New Delhi, October 27: The Supreme Court on Tuesday urged the government to “find some solution” to bring home Indians, mostly blue-collar workers from Tamil Nadu, stranded in Kuwait during the pandemic.
“You have to do something… You have to find some solution”, Justice M.R. Shah, a member of the three-judge Bench led by Justice Ashok Bhushan, addressed Additional Solicitor General K.M. Nataraj, representing the Centre. But the Centre said it was making every attempt to bring them home and the “availability of flights is no more a reason for being stranded in Kuwait”, The Hindu reported.
Referring to a short affidavit filed in court, Mr. Nataraj said the government was “fully sensitive to the difficulties faced by the Indian citizens”.
Nataraj said 83 flights of Air India, Air India Express and IndiGo have already been scheduled to fly from Kuwait to various destinations in India.
The government affidavit said that 559 flights had operated from Kuwait to India as of October 1. Out of 1.33 lakh Indians registered with the embassy for travel to India from Kuwait, the repatriation of 87,022 had been facilitated. Foreign airlines have also been pitching in with flights to India. The Vande Bharat Mission was on its seventh phase of operations in October.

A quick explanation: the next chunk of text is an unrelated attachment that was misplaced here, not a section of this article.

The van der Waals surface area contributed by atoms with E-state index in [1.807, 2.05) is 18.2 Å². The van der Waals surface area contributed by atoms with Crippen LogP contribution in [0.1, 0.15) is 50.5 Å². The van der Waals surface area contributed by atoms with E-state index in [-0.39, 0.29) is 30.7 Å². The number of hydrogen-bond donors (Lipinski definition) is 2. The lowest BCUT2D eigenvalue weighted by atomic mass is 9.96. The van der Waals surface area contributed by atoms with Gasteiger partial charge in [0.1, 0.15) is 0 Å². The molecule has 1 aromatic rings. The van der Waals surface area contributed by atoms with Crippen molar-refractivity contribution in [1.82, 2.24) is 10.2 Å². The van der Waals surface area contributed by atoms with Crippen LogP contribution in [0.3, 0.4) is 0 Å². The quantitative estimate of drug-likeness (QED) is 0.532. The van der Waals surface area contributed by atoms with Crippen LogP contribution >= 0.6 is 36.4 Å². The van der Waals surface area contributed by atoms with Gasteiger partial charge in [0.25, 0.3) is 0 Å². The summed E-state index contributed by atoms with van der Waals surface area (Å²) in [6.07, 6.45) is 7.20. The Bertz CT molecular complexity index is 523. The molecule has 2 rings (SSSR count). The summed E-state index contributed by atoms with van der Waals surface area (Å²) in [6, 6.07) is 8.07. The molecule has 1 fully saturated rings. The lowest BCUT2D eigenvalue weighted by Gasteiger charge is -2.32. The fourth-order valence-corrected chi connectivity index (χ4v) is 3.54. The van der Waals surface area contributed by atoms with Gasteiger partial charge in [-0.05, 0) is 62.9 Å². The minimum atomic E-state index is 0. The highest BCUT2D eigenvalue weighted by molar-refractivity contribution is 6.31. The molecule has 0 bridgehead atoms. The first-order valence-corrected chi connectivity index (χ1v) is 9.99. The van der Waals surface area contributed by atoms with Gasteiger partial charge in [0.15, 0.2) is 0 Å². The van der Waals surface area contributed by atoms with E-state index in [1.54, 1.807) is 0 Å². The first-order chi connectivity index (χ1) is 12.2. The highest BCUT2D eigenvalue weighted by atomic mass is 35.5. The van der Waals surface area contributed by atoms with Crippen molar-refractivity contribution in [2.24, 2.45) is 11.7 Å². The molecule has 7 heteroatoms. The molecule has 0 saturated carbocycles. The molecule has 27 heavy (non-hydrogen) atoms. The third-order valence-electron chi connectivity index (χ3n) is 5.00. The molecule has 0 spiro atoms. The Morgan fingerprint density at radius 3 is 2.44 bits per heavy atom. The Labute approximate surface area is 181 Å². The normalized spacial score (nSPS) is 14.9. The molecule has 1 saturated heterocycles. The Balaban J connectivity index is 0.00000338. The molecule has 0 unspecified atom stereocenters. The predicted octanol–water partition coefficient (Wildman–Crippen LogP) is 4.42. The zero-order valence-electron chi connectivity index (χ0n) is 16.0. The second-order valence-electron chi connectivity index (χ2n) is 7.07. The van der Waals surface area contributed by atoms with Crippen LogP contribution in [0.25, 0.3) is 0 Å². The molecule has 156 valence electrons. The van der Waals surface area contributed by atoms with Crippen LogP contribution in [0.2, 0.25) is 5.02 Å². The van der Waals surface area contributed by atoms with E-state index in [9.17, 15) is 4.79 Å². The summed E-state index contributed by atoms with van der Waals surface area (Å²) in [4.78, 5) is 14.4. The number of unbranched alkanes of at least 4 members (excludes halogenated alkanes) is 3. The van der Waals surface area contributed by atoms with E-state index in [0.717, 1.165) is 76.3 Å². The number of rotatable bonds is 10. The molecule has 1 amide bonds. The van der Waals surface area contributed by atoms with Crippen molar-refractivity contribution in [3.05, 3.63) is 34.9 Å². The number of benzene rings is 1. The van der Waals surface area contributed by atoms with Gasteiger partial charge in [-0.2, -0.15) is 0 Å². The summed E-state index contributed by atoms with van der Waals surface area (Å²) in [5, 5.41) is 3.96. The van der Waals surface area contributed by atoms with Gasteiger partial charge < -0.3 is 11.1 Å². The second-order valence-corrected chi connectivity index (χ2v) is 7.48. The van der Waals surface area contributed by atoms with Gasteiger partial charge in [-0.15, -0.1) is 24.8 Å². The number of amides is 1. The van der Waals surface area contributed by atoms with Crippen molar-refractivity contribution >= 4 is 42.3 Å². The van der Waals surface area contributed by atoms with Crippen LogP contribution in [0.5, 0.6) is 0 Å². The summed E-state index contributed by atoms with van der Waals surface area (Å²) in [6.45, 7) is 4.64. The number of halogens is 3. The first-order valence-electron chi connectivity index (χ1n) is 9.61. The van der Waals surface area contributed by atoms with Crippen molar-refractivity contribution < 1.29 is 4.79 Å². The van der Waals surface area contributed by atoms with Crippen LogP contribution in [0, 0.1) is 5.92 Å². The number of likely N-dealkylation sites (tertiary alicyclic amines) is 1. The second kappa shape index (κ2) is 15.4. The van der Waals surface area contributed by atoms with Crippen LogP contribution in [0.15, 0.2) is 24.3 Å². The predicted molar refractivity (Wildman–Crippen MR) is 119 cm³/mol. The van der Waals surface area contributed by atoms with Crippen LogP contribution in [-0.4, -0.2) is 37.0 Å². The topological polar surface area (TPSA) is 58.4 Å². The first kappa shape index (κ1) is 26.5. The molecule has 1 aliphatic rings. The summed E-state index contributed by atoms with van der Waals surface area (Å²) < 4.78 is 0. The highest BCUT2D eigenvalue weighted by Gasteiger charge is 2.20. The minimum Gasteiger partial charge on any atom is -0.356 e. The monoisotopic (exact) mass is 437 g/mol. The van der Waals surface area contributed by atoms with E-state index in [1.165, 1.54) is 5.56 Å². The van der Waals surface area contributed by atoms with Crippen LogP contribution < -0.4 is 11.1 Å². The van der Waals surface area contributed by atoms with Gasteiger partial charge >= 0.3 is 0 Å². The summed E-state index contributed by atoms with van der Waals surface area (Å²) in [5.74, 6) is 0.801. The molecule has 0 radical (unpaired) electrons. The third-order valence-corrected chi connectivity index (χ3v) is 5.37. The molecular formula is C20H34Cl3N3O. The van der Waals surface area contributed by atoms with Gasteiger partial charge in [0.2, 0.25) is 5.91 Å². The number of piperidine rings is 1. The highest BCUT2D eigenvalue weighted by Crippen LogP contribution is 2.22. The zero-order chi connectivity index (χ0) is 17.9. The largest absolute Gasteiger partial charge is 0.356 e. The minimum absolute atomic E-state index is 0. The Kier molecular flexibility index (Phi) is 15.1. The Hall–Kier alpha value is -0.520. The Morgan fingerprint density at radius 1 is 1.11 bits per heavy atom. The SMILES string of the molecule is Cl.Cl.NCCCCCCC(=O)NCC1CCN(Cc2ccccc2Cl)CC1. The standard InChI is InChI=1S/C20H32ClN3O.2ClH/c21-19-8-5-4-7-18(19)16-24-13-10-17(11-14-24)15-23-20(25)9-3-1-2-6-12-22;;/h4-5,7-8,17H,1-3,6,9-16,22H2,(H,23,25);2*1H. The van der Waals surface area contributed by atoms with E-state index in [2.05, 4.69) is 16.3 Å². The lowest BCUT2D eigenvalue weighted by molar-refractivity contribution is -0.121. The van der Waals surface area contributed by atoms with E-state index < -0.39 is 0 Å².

Nataraj hinted that there were some “diplomatic issues” to be considered.
“That is why we are saying you have to find some solution… They want to get out of Kuwait”, Justice Shah said.
Senior advocate S. Nagamuthu, for Velinadu Vazh Tamilar Nala Sangham, said nearly 33,000 Indians were in dire straits in Kuwait without food, water and basic comforts. Every day was a trial for them while awaiting repatriation.
The court scheduled a hearing after four weeks.
The petition said the pandemic may continue for an indefinite period of time and citizens could not be left stranded in inhuman conditions in a foreign country.
It sought a direction from the government to make a list of stranded Indians, draw up a schedule for their repatriation and, in the meanwhile, get in touch with the Embassy in Kuwait to provide them with basic essentials and medicines.
The petition said that in dire situations orchestrated by a global crisis, each country took care of its own people. A foreign country would prioritise its own people over the Indians there. Added to this fact the majority of the countries were finding it difficult to match their efforts to the alarming spike in cases, it pointed out.